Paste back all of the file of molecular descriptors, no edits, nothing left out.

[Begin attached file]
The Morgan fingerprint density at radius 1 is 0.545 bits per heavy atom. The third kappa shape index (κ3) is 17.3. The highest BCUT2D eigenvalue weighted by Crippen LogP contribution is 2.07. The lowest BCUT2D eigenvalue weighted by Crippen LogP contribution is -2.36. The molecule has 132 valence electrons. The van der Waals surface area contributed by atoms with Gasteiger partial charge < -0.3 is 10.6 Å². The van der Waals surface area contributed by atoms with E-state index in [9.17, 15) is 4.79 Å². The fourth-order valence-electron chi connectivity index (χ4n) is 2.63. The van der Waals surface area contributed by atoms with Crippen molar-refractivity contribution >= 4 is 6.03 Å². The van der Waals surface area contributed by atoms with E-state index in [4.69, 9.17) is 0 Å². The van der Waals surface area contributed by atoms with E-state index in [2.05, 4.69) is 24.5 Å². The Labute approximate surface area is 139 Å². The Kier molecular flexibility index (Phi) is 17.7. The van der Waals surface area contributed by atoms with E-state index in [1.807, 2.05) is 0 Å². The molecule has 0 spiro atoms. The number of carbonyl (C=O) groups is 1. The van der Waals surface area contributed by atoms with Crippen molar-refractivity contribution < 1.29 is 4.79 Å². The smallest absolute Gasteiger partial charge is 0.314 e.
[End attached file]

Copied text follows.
The Morgan fingerprint density at radius 1 is 0.545 bits per heavy atom. The third kappa shape index (κ3) is 17.3. The highest BCUT2D eigenvalue weighted by Crippen LogP contribution is 2.07. The lowest BCUT2D eigenvalue weighted by Crippen LogP contribution is -2.36. The molecule has 132 valence electrons. The van der Waals surface area contributed by atoms with Gasteiger partial charge < -0.3 is 10.6 Å². The van der Waals surface area contributed by atoms with E-state index in [9.17, 15) is 4.79 Å². The fourth-order valence-electron chi connectivity index (χ4n) is 2.63. The van der Waals surface area contributed by atoms with Crippen molar-refractivity contribution >= 4 is 6.03 Å². The van der Waals surface area contributed by atoms with E-state index in [4.69, 9.17) is 0 Å². The van der Waals surface area contributed by atoms with E-state index in [2.05, 4.69) is 24.5 Å². The Labute approximate surface area is 139 Å². The Kier molecular flexibility index (Phi) is 17.7. The van der Waals surface area contributed by atoms with E-state index in [1.807, 2.05) is 0 Å². The molecule has 0 spiro atoms. The number of carbonyl (C=O) groups is 1. The van der Waals surface area contributed by atoms with Crippen molar-refractivity contribution < 1.29 is 4.79 Å². The smallest absolute Gasteiger partial charge is 0.314 e.